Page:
Observables vs. Promises — Which One Should You Use?

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JavaScript is a single-threaded, non-blocking, and asynchronous concurrent language. That means that JavaScript’s engine doesn’t sit and wait for statements to finish. Instead, it moves to the next statement.

How can we rely on results from asynchronous functions? In the early stages, callbacks were the only available approach. However, they made the code hard to read, which lead to the well-known callback hell.

Observables and Promises were born to precisely fix that problem. Their implementations help us deal with that asynchronous code in a cleaner way. They have different APIs and their motivation is slightly different.

How do we know which one is right for us? Here we will see the difference between each implementation. That will help us choose the right tool for the right job.

As mentioned earlier, Promises and Observables have a completely different approach to dealing with async code. Here we will check the top four most notable differences.

To follow along with the examples, you can use the rxjs web dev Browser web console.

1. One value vs. multiple values

The biggest difference is that Promises won’t change their value once they have been fulfilled. They can only emit (reject, resolve) a single value. On the other hand, observables can emit multiple results. The subscriber will be receiving results until the observer is completed or unsubscribed from. Here is code to show you these differences:

That makes Observables a great tool for listening to streams of data. There is even a bidirectional kind of Observable: Subjects. A perfect use case for those are web sockets. The RxJS library ships with a thin wrapper on web sockets.

import { webSocket } from "rxjs/webSocket";

2. Observable subscriptions are cancellable; promises aren’t

Once you start a promise, you can’t cancel it. The callback passed to the Promise constructor will be responsible for resolving or rejecting the promise. The subscriber is passive; once fired, it can just react to the result.

Observables are less passive. Once a subscriber is created, it can opt out of the observer at any time. That makes them useful in scenarios where we are no longer interested in the response. For example, when a user leaves a page.

There are many ways to cancel/complete subscribers. Let’s check the three most common ones:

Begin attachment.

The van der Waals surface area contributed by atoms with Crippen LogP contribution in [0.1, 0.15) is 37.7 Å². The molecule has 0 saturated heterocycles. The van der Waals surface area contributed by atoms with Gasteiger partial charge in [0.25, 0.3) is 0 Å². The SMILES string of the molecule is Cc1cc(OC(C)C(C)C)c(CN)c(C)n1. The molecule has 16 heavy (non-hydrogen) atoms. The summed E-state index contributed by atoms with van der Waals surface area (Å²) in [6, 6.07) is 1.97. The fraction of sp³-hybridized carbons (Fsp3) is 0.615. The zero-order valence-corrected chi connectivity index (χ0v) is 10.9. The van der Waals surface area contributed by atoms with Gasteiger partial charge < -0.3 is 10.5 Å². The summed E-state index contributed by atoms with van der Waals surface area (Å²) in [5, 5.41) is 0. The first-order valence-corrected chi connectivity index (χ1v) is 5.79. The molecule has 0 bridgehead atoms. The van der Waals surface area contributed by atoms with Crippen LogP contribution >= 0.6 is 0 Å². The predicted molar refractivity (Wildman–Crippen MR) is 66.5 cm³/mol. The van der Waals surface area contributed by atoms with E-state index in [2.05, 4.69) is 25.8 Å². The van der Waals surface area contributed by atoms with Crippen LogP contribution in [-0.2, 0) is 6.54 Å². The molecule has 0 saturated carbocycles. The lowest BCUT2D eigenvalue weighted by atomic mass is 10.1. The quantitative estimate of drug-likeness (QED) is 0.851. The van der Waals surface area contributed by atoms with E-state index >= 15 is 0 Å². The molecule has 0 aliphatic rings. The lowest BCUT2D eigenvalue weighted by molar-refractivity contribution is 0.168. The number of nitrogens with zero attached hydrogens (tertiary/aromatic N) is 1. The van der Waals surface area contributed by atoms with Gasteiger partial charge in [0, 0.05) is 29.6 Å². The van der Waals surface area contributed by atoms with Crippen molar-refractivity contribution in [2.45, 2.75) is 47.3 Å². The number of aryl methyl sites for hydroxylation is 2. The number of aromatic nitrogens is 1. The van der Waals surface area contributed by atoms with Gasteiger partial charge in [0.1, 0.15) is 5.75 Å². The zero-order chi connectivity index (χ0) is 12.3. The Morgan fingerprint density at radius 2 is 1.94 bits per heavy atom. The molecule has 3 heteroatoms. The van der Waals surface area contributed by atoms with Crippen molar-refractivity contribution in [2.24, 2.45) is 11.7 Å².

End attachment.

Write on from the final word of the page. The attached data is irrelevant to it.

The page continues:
• unsubscribe: manually canceling the subscription from the Observable
  • take: an operator for taking a number X of elements and canceling the subscription
  • takeUntil: an operator that keeps on taking values until the passed Observable emits any value.

Let’s see examples for each of the above:

The Observable’s operators are essential. They let us compose declaratively complex asynchronous operations. In the above example, it is clear how crucial and readable the take and takeUntil operators are.

Sometimes they are not as trivial to grasp. To better understand them, it’s worth looking at their marble graph representation. You can find all the operator’s representations here.

Let’s check at the take operator representation:

Capture from rxmarbles.com

We have a representation of the input and output of the operator streams.

3. Eager vs. lazy execution

There is a difference in how Observables and Promises are executed. Promises are executed eagerly whilst Observables are executed lazily. What does that mean?

Eagar: The Promise callback will execute right away at the constructor level.

Lazy: The Producer function will only trigger after there is a subscription created for that Observable. Otherwise, it will stay idle.

Let’s see examples for both:

We can see in the above example how the logged statement 1. Callback execution and 1. Execution of observable body happen in a different order.

4. Runtime execution

The ES Promises, once resolved, will queue the callback in the microtask queue. That means they will be executed after the current macro task has been completed.

Let’s see an example:

You can’t change the above behavior.

With Observables, you can fine-tune the runtime execution using schedulers. A scheduler controls when a subscription starts and when notifications are delivered.

  • null: by default notifications are delivered synchronously and recursively.
  • queueScheduler: schedules on a queue in the current event frame.
  • asapScheduler: schedules on the microtask queue. The same queue as promises use.
  • asyncScheduler: similar to scheduling a task using setInterval. It will be therefore scheduled in the macro task queue.
  • animationFrameScheduler: relies on requestAnimationFrame API.

Let’s see an example with asapScheduler:

Given that there are quite a few differences between them, can they work together? Do we have to choose between one of them? Absolutely not.

You can create Observables from promises and you can dump an Observable to a Promise. However, in the latter, as Promises take only one value, you would have to choose if you want the first or last value to be dumped to the Promise. The rxjs library provides a firstValueFrom and lastValueFrom for that particular use case.

Let’s see some examples:

We have seen the differences between both. When to use one or the other is a matter of preference and use case. Both are great at solving the async paradigm in JavaScript.

Be aware that Observables come at a cost. They are not natively supported by the Browser. The go-to library implementation is RxJS. Its bundle size can be up to 17.4kb. As it’s tree shakeable you will surely be looking at less than that. It is not a big bundle but Promises are natively supported. That means that you will be saving yourself the bundle’s Observable tax.

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